ROUGH sleeping in Glasgow has increased in the last year with around three times the number of people discovered on the streets.

An overnight count by volunteers this month found 29 people rough sleeping.

Last year the overnight count in April found 10 people on the streets.

On April 5, people from 11 agencies in the city dealing with homelessness took part, walking the streets for three hours between midnight and 3am.

The groups, led by the Simon Community, included the Health and Social Care Partnership, Glasgow City Mission, Police Scotland, NHS, Marie Trust, Halliday Foundation, Shelter Scotland, See The Invisibles and City Centre Outreach. They covered streets and areas in the city centre, West End, East End and North of Glasgow.

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The organisers said the findings were in line with the numbers their weekly teams had been reporting recently.

On the accuracy of the findings, it stated: “There is always the likelihood that we would not find everyone as some people make great efforts to be undetected.

“Similarly, there is a possibility that people might be in more remote locations outside the city centre, some of which may be in parks and cemeteries, although we have had no reported sightings.”

The team said it also found evidence of daytime begging activity with sleeping bags and mats stored for the next day. Public injecting sites were also identified and reported.

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The Glasgow Times has reported how homelessness has been increasing in the city.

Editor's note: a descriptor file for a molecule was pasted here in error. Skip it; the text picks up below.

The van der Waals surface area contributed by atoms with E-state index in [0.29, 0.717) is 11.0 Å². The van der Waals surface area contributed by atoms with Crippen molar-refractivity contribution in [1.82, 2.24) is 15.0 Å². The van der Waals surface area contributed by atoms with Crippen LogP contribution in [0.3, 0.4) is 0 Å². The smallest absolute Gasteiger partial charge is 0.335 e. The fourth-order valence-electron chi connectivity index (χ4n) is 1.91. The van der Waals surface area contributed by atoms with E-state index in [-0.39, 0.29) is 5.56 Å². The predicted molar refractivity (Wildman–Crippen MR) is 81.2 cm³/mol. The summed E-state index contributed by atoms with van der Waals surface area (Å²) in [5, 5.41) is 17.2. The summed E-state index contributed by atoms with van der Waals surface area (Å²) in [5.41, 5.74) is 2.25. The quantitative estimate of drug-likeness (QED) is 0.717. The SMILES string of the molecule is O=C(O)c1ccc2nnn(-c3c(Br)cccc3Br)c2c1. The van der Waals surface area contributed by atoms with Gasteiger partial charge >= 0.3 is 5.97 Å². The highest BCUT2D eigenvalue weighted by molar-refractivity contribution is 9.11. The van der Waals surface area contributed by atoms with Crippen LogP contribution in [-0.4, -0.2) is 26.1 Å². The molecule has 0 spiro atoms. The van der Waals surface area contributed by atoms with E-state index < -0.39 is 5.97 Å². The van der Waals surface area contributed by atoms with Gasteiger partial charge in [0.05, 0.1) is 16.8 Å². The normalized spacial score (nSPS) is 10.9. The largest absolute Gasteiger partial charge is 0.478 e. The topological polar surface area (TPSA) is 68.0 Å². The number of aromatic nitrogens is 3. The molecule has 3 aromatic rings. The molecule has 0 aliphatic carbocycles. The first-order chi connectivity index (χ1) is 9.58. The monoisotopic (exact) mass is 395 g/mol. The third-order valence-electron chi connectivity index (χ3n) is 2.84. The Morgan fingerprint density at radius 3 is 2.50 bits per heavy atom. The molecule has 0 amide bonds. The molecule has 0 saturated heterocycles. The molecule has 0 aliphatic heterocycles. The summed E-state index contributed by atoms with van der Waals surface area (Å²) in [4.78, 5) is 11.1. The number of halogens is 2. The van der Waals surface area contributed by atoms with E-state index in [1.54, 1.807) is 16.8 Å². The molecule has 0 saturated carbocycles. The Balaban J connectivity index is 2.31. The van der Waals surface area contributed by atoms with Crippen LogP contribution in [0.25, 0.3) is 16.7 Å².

A decision by the UK Home Office to accelerate the decision making for asylum seekers has led to more people presenting to the council as homeless.

Charities had reported being told nightly there was no emergency accommodation and the Overnight Welcome Centre was forced to keep people on the floor through the night as no rooms were available.

The council recognised there has been an increase in rough sleeping.

A spokesperson for Glasgow’s Health and Social Care Partnership said: “We receive weekly reports from Simon Community who are commissioned to provide outreach support and keep track on rough sleeping trends in the city.

“We acknowledge there has been an increase, especially in cases where we do not hold a statutory responsibility, including people with no recourse to public funds, people with existing tenancies and those who, although have been offered accommodation, choose not to occupy it.

“That said, we continue to engage with those we do have a responsibility for, ensuring emergency accommodation provision is available wherever possible. Given the current pressures and the lack of accessible housing supply we understand the level of risk which could impact rough sleeping figures in the city, and we review this weekly with key partners.”